As multifunctional nucleophilic chain transfer agents (b) the novel epoxy resin compositions may comprise e.g. polyvalent carboxylic acids, aldehydes, phenols or primary aliphatic alcohols. The chain transfer agents may be dissolved in a reactive diluent such as 4-butyrolactone, 1,2-propylenecarbonate or a cyclic acetal, e.g. dioxolane.
Suitable polyvalent carboxylic acids are typically aliphatic polycarboxylic acids, such as succinic acid, glutaric acid, adipic acid, pimelic acid, suberic acid, azelaic acid or dimerised or trimerised linoleic acid; aliphatic hydroxycarboxylic acids such as tartaric acid, lactic acid or citric acid; cycloaliphatic polycarboxylic acids such as tetrahydrophthalic acid, 4-methyltetrahydrophthalic acid, hexahydrophthalic acid, hexahydroterephthalic acid, hexahydroisophthalic acid or 4-methylhexahydrophthalic acid; or aromatic polycarboxylic acids such as phthalic acid, isophthalic acid or terephthalic acid, trimellitic acid or benzophenonetetracarboxylic acid.
Aldehydes suitable as multifunctional nucleophilic chain transfer agent (b) are typically aliphatic, araliphatic or aromatic aldehydes such as malondialdehyde, succinaldehyde, glutaraldehyde, isophthaldialdehyde, terephthaldialdehyde or salicylaldehyde.
Phenols suitable as multifunctional nucleophilic chain transfer agents (b) are typically polyhydric as well as mononuclear or polynuclear phenols, such as resorcinol, hydroquinone, bis(4-hydroxyphenyl)methane, 4,4'-dihydroxybiphenyl, bis(4-hydroxyphenyl)sulfone, 2,2-bis(4-hydroxyphenyl)propane or 2,2-bis(3,5-dibromo-4-hydroxyphenyl)propane.
Primary aliphatic alcohols suitable as multifunctional nucleophilic chain transfer agent (b) are all compounds containing at least one, preferably at least two, primary aliphatic hydroxyl groups in the molecule, typically ethylene glycol, polyethylene glycols having a degree of polymerisation of 2 to <1000, polyethylene oxide-polypropylene oxide-polyethylene oxide block copolymer, neopentyl glycol, 2-ethyl-2'-propyl-1,3-propanediol, hydroxypivalylhydroxypivalate, 1,4-butanediol, 1,6-hexanediol, 3(4),8(9)-bis(hydroxymethyl)-tricyclo[5.2.1.02,6 ]decane, 1,1,1-trihydroxymethylpropane, bis(2-hydroxyethyl-hydroquinone)ether, hydroxyl-terminated polyesters having a hydroxyl number lower than 110 mg KOH/g, β-hydroxy ethers, the secondary hydroxyl groups of which are grafted with ε-caprolactone, or reaction products of a polyvalent alcohol with ε-caprolactone.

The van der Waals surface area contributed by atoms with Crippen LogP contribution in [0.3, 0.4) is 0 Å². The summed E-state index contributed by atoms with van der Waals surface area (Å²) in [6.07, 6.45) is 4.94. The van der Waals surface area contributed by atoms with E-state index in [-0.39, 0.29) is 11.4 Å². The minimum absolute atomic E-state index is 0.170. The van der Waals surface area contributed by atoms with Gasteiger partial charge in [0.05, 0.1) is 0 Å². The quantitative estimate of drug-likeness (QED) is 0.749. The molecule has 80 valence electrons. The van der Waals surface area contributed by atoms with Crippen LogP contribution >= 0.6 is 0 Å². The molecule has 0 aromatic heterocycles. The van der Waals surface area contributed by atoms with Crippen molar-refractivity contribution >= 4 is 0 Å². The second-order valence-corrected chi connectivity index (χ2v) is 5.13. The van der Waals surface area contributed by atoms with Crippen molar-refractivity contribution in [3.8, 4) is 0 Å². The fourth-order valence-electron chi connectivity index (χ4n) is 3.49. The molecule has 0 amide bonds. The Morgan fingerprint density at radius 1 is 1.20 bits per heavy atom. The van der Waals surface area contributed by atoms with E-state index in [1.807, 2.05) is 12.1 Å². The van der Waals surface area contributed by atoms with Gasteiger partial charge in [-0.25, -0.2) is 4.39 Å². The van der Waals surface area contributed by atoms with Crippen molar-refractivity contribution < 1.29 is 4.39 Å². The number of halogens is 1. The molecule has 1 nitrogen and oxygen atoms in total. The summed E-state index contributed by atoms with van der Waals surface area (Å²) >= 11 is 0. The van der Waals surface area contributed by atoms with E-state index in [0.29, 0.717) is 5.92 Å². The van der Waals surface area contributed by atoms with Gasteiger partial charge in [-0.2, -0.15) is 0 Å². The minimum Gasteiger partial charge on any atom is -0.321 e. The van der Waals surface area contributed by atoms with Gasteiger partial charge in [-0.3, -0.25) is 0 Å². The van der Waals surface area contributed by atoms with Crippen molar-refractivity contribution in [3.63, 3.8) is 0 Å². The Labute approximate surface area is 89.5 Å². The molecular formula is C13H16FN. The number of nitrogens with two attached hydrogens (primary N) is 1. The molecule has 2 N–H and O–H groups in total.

The multifunctional nucleophilic chain transfer agents are normally used in such amounts that there is up to 1 equivalent of the functional groups of the chain transfer agent per 1 equivalent glycidyl group. Preferably, the ratio of the functional group of the chain transfer agent, e.g. a hydroxyl group, to the glycidyl group is from 0.05 to 0.8.
As multifunctional nucleophilic chain transfer agent (b) the novel mixtures preferably comprise primary aliphatic polyols.
Photoinitiators for the cationic polymerisation, e.g. onium salts, used as component (c) in the novel compositions are disclosed, inter alia, in EP-0 297 442 and EP-0 580 552.
The novel compositions usually contain the photoinitiators for the cationic polymerisation in amounts of 0.05 to 3% by weight, based on the epoxy resin component (a).
If required, the novel compositions may additionally contain sensitisers such as anthracene, anthracene derivatives, perylene or other polynuclear aromatic compounds.
The novel epoxy resin compositions preferably contain sulfonium salts as cationic photoinitiators, in particular a sulfonium salt of formula I ##STR1## wherein A, A1 and A2 are identical or different aliphatic, cycloaliphatic or aromatic radicals which may unsubstituted or mono- or polysubstituted and which may contain heteroatoms, and wherein two of the radicals A, A1 and A2 may be linked to form a ring or a ring structure, and Q- is a complex anion such as BF4 -, FeCl4 -, PF6 -, SbF6 -, AsF6 -, SnCl6 -, SbCl6 -, BiCl5 - or SbF5 OH-.
In formula I, A, A1 and A2 may typically each be unsubstituted or halogen-substituted C1 -C12 alkyl such as methyl, ethyl, n-propyl, tert-butyl or 4-chlorobutyl, a cycloaliphatic radical, such as cyclohexyl or cyclopentyl, which may unsubstituted or substituted by alkyl, alkoxy or by halogen atoms, an unsubstituted aromatic radical or an aromatic radical substituted by alkyl, alkoxy, phenylthio or by halogen atoms, e.g. phenyl, naphthyl, methylphenyl, methoxyphenyl, chlorophenyl, bromophenyl, dichlorophenyl, dimethylphenyl, or two of the radicals A, A1 and A2 may be linked to form a ring, such as tetramethylene or pentamethylene, or a ring structure, such as ##STR2## wherein X is --O--, --CH2 --, --NH--, --CO--, --CH2 --CH2 -- or --S--.